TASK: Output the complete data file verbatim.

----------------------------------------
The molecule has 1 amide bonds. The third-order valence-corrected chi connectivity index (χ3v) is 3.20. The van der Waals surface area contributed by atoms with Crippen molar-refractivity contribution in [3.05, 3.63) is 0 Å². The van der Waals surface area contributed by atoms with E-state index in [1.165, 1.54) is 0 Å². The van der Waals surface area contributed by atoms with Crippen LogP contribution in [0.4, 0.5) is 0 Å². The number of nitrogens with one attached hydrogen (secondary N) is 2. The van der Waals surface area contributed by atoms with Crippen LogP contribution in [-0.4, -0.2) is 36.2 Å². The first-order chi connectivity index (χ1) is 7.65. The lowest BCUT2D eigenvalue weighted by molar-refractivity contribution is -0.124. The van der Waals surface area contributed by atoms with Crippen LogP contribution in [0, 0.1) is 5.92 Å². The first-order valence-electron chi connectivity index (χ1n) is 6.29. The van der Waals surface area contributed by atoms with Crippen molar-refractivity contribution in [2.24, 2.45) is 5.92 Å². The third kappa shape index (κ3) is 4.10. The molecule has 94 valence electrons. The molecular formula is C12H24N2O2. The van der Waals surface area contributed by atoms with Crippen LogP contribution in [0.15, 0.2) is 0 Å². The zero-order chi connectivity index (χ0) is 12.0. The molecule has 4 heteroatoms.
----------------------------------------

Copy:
The molecule has 1 amide bonds. The third-order valence-corrected chi connectivity index (χ3v) is 3.20. The van der Waals surface area contributed by atoms with Crippen molar-refractivity contribution in [3.05, 3.63) is 0 Å². The van der Waals surface area contributed by atoms with E-state index in [1.165, 1.54) is 0 Å². The van der Waals surface area contributed by atoms with Crippen LogP contribution in [0.4, 0.5) is 0 Å². The number of nitrogens with one attached hydrogen (secondary N) is 2. The van der Waals surface area contributed by atoms with Crippen LogP contribution in [-0.4, -0.2) is 36.2 Å². The first-order chi connectivity index (χ1) is 7.65. The lowest BCUT2D eigenvalue weighted by molar-refractivity contribution is -0.124. The van der Waals surface area contributed by atoms with Crippen LogP contribution in [0, 0.1) is 5.92 Å². The first-order valence-electron chi connectivity index (χ1n) is 6.29. The van der Waals surface area contributed by atoms with Crippen molar-refractivity contribution in [2.24, 2.45) is 5.92 Å². The third kappa shape index (κ3) is 4.10. The molecule has 94 valence electrons. The molecular formula is C12H24N2O2. The van der Waals surface area contributed by atoms with Crippen LogP contribution in [0.15, 0.2) is 0 Å². The zero-order chi connectivity index (χ0) is 12.0. The molecule has 4 heteroatoms.